These intellectual movements, the philosophy of history, and the social survey were themselves the product of social settings of eighteenth and nineteenth-century Western Europe. The Philosophy of history was not merely a child of thought. It was born of two revolutions, the Industrial Revolution and the Political Revolutions in France. Similarly, the social survey emerged from a new conception of the evils of industrial society.

All intellectual fields are profoundly shaped by their social setting. This is particularly true of sociology, which is not only derived from that setting but takes the social setting as its basic subject matter. We will focus briefly on a few of the most important social conditions of the nineteenth and early twentieth century that were of type utmost significance in the development of sociology.

The long series of revolutions ushered in by French Revolution in 1789 and carrying over through the nineteenth century, and the Industrial Revolution were the important factors in the development of sociology. The upheaval of the French Revolution was a turning point in the history of thinking about society. It was also largely responsible for the development of Sociology.

According to Berger and Berger, so is one of the intellectual products of the French Revolution. The impact of these revolutions on many societies was enormous and many changes resulted which were positive in nature. But these revolutions have also brought about social changes which had negative effects.

The negative effects of social change brought by the French Revolution manifested in forms of chaos and disorder. Similarly, Industrial Revolution brought many social problems and evils such as a labour-capital dispute, the problem of housing, increasing concentrations of people in urban areas etc.

The chaos and disorder that resulted from political revolutions in France and the problems unleashed by tremendous changes brought by industrialization led to the study of social problems and to find new bases of order in societies. The interest in the issue of social order was one of the major concerns of Auguste Comte who created sociology as a separate science.

He felt a need for a social science which is concerned with society as a whole or with total social structure because all other social sciences deal with a particular aspect of the society. He was the first man to create a new science of society and to distinguish the subject matter of sociology from all other social sciences. Comte developed -the first complete approach to the scientific study of society.

Other social sciences may give a snapshot view of society from various angles but never a view of society in its comprehensive totality. Sociology appeared when it was felt that the other fields of human knowledge do not fully explain the main’s social behaviour.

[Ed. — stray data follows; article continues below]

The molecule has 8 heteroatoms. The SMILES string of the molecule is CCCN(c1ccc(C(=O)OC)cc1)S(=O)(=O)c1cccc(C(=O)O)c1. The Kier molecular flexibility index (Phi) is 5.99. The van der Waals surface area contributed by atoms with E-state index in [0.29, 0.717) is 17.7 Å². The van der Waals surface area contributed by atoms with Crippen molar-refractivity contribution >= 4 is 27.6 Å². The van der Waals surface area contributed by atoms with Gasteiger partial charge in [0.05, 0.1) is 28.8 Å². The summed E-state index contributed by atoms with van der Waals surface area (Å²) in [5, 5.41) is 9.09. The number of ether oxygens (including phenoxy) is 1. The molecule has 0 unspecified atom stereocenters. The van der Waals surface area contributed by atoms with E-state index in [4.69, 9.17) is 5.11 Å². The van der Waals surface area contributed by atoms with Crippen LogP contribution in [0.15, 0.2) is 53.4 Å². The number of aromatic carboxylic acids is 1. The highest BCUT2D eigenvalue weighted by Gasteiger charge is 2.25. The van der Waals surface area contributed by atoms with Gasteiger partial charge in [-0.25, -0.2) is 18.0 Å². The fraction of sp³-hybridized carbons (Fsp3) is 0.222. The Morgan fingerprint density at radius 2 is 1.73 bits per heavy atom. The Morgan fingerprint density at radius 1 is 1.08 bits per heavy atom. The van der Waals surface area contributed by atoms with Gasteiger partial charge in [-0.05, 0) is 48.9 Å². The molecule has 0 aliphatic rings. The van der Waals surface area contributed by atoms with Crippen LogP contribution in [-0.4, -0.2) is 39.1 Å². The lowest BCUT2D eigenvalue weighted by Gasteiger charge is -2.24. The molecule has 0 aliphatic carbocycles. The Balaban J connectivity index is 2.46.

Comte decided to study the whole series of theoretical sciences which he identified with the positive philosophy. From the result of such a study, Comte sought to formulate a system of laws governing society so that he could postulate a cure for society on the basis of these laws.

From 1817 to 1823 Comte and Saint-Simon collaborated and this collaboration was especially marked in the work ‘plan of the scientific operations necessary for the reorganization of the Society. In the latter years, Comte called this work “the great discovery of the year 1822”. In 1822 when he (with Saint -Simon) conceived the necessity of the new science, he intended to name the new science social physics.

Soon after the publication of their work, Comte and Saint Simon dissolved their partnership and began bitterly to attack each other. Comte’s lecture notes were gradually published between 1830 and 1842, forming his voluminous masterwork, Course of Positive Philosophy in six volumes. Very reluctantly Comte changed the name of the new science from Social Physics to Sociology.

In the latter part of his Positive Philosophy, he explained that he had invented a new name because the old one had been usurped by Belgian statistician Adolphe Quetelet who chose it as the title for a work. Auguste Comte coined the name sociology in 1839 and called sociology the “queen of all sciences” and recommended that as the highest of all sciences, it would use the ‘positivist’ method of observation, experimentation and comparison to understand order and promote progress.